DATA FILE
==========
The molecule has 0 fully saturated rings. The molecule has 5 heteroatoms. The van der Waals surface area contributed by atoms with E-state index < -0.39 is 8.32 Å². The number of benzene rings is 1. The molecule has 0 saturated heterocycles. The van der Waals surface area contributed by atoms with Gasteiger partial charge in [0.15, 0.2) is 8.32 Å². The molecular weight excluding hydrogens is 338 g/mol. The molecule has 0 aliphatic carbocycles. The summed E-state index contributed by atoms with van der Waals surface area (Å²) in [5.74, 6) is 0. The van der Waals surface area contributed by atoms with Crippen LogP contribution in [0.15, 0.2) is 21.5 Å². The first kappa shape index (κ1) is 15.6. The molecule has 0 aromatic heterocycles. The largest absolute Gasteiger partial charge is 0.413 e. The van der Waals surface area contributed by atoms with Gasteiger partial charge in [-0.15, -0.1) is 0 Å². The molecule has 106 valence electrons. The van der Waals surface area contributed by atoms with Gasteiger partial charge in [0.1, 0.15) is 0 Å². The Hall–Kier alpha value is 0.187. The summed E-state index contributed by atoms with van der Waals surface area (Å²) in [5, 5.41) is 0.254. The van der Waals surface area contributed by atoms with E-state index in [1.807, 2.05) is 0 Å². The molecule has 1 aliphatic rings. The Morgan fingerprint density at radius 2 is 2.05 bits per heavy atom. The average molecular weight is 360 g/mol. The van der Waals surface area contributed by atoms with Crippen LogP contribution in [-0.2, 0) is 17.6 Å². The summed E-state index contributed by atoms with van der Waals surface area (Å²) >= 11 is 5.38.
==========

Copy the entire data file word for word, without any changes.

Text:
The molecule has 0 fully saturated rings. The molecule has 5 heteroatoms. The van der Waals surface area contributed by atoms with E-state index < -0.39 is 8.32 Å². The number of benzene rings is 1. The molecule has 0 saturated heterocycles. The van der Waals surface area contributed by atoms with Gasteiger partial charge in [0.15, 0.2) is 8.32 Å². The molecular weight excluding hydrogens is 338 g/mol. The molecule has 0 aliphatic carbocycles. The summed E-state index contributed by atoms with van der Waals surface area (Å²) in [5.74, 6) is 0. The van der Waals surface area contributed by atoms with Crippen LogP contribution in [0.15, 0.2) is 21.5 Å². The first kappa shape index (κ1) is 15.6. The molecule has 0 aromatic heterocycles. The largest absolute Gasteiger partial charge is 0.413 e. The van der Waals surface area contributed by atoms with Gasteiger partial charge in [-0.15, -0.1) is 0 Å². The molecule has 106 valence electrons. The van der Waals surface area contributed by atoms with Gasteiger partial charge in [0.1, 0.15) is 0 Å². The Hall–Kier alpha value is 0.187. The summed E-state index contributed by atoms with van der Waals surface area (Å²) in [5, 5.41) is 0.254. The van der Waals surface area contributed by atoms with E-state index in [1.807, 2.05) is 0 Å². The molecule has 1 aliphatic rings. The Morgan fingerprint density at radius 2 is 2.05 bits per heavy atom. The average molecular weight is 360 g/mol. The van der Waals surface area contributed by atoms with Crippen LogP contribution in [-0.2, 0) is 17.6 Å². The summed E-state index contributed by atoms with van der Waals surface area (Å²) >= 11 is 5.38.